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Environmental contaminants of honeybee products in Uganda detected using LC-MS/MS and GC-ECD

(2017) PLOS ONE. 12(6).
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Abstract
Pollinator services and the development of beekeeping as a poverty alleviating tool have gained considerable focus in recent years in sub-Saharan Africa. An improved understanding of the pervasive environmental extent of agro-chemical contaminants is critical to the success of beekeeping development and the production of clean hive products. This study developed and validated a multi-residue method for screening 36 pesticides in honeybees, honey and beeswax using LC-MS/MS and GC-ECD. Of the 36 screened pesticides, 20 were detected. The highest frequencies occurred in beeswax and in samples from apiaries located in the proximity of citrus and tobacco farms. Fungicides were the most prevalent chemical class. Detected insecticides included neonicotinoids, organophosphates, carbamates, organophosphorus, tetrazines and diacylhydrazines. All detected pesticide levels were below maximum residue limits (according to EU regulations) and the lethal doses known for honeybees. However, future risk assessment is needed to determine the health effects on the African genotype of honeybees by these pesticide classes and combinations of these. In conclusion, our data present a significant challenge to the burgeoning organic honey sector in Uganda, but to achieve this, there is an urgent need to regulate the contact routes of pesticides into the beehive products. Interestingly, the "zero" detection rate of pesticides in the Mid-Northern zone is a significant indicator of the large potential to promote Ugandan organic honey for the export market.
Keywords
MULTI-RESIDUE ANALYSIS, PESTICIDES, NEONICOTINOIDS, HEALTH, BEES, INSECTICIDES, FIPRONIL, EXPOSURE, IMPACTS, TRENDS

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MLA
Amulen, Deborah Ruth et al. “Environmental Contaminants of Honeybee Products in Uganda Detected Using LC-MS/MS and GC-ECD.” PLOS ONE 12.6 (2017): n. pag. Print.
APA
Amulen, D. R., Spanoghe, P., Houbraken, M., Tamale, A., de Graaf, D., Cross, P., & Smagghe, G. (2017). Environmental contaminants of honeybee products in Uganda detected using LC-MS/MS and GC-ECD. PLOS ONE, 12(6).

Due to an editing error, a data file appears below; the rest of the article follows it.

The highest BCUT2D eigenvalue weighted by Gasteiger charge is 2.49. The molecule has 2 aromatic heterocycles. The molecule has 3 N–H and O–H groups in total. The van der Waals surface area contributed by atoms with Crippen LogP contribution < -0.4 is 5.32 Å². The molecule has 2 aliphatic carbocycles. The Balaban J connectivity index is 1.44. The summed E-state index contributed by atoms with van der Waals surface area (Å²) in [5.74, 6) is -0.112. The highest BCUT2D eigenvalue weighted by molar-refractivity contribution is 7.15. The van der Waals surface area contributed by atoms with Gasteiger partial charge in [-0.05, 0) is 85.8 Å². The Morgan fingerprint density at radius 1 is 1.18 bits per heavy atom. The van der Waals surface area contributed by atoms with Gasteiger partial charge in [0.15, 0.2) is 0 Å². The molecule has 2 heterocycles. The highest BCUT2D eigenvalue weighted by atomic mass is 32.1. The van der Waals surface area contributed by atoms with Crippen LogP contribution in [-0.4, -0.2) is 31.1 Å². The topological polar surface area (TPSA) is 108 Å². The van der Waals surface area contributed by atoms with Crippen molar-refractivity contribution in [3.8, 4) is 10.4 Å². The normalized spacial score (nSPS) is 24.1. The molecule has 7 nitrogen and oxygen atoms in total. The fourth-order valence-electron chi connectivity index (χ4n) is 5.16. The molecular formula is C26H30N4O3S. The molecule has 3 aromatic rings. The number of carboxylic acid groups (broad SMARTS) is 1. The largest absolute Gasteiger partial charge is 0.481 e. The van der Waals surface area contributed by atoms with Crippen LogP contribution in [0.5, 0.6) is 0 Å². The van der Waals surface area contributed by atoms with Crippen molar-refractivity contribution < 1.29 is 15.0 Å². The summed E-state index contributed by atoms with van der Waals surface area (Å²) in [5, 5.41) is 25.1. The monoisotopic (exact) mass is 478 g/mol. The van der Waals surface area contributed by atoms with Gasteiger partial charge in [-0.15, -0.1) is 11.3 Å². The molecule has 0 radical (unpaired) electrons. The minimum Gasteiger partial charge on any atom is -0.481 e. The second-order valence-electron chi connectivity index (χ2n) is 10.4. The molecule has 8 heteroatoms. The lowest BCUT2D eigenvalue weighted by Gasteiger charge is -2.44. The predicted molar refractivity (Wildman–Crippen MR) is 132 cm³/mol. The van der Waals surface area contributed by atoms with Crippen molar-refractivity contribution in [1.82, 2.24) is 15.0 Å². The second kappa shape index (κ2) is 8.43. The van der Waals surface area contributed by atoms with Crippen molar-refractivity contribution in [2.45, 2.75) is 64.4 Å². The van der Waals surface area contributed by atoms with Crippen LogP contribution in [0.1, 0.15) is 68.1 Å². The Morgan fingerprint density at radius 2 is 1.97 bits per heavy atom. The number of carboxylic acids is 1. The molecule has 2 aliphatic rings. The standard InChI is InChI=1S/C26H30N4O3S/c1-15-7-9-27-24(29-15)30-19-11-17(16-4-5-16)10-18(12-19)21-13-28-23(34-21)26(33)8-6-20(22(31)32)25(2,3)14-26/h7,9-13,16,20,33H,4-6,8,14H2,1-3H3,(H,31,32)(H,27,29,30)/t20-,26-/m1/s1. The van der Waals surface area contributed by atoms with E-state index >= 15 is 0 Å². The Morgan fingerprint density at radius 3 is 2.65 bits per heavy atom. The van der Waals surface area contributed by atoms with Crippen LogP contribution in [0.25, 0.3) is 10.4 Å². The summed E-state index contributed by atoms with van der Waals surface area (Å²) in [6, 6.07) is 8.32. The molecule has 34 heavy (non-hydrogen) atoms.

Chicago author-date
Amulen, Deborah Ruth, Pieter Spanoghe, Michael Houbraken, Andrew Tamale, Dirk de Graaf, Paul Cross, and Guy Smagghe. 2017. “Environmental Contaminants of Honeybee Products in Uganda Detected Using LC-MS/MS and GC-ECD.” Plos One 12 (6).
Chicago author-date (all authors)
Amulen, Deborah Ruth, Pieter Spanoghe, Michael Houbraken, Andrew Tamale, Dirk de Graaf, Paul Cross, and Guy Smagghe. 2017. “Environmental Contaminants of Honeybee Products in Uganda Detected Using LC-MS/MS and GC-ECD.” Plos One 12 (6).
Vancouver
1.
Amulen DR, Spanoghe P, Houbraken M, Tamale A, de Graaf D, Cross P, et al. Environmental contaminants of honeybee products in Uganda detected using LC-MS/MS and GC-ECD. PLOS ONE. 2017;12(6).
IEEE
[1]
D. R. Amulen et al., “Environmental contaminants of honeybee products in Uganda detected using LC-MS/MS and GC-ECD,” PLOS ONE, vol. 12, no. 6, 2017.
@article{8522346,
  abstract     = {{Pollinator services and the development of beekeeping as a poverty alleviating tool have gained considerable focus in recent years in sub-Saharan Africa. An improved understanding of the pervasive environmental extent of agro-chemical contaminants is critical to the success of beekeeping development and the production of clean hive products. This study developed and validated a multi-residue method for screening 36 pesticides in honeybees, honey and beeswax using LC-MS/MS and GC-ECD. Of the 36 screened pesticides, 20 were detected. The highest frequencies occurred in beeswax and in samples from apiaries located in the proximity of citrus and tobacco farms. Fungicides were the most prevalent chemical class. Detected insecticides included neonicotinoids, organophosphates, carbamates, organophosphorus, tetrazines and diacylhydrazines. All detected pesticide levels were below maximum residue limits (according to EU regulations) and the lethal doses known for honeybees. However, future risk assessment is needed to determine the health effects on the African genotype of honeybees by these pesticide classes and combinations of these. In conclusion, our data present a significant challenge to the burgeoning organic honey sector in Uganda, but to achieve this, there is an urgent need to regulate the contact routes of pesticides into the beehive products. Interestingly, the "zero" detection rate of pesticides in the Mid-Northern zone is a significant indicator of the large potential to promote Ugandan organic honey for the export market.}},
  articleno    = {{e0178546}},
  author       = {{Amulen, Deborah Ruth and Spanoghe, Pieter and Houbraken, Michael and Tamale, Andrew and de Graaf, Dirk and Cross, Paul and Smagghe, Guy}},
  issn         = {{1932-6203}},
  journal      = {{PLOS ONE}},
  keywords     = {{MULTI-RESIDUE ANALYSIS,PESTICIDES,NEONICOTINOIDS,HEALTH,BEES,INSECTICIDES,FIPRONIL,EXPOSURE,IMPACTS,TRENDS}},
  language     = {{eng}},
  number       = {{6}},
  pages        = {{14}},
  title        = {{Environmental contaminants of honeybee products in Uganda detected using LC-MS/MS and GC-ECD}},
  url          = {{http://dx.doi.org/10.1371/journal.pone.0178546}},
  volume       = {{12}},
  year         = {{2017}},
}

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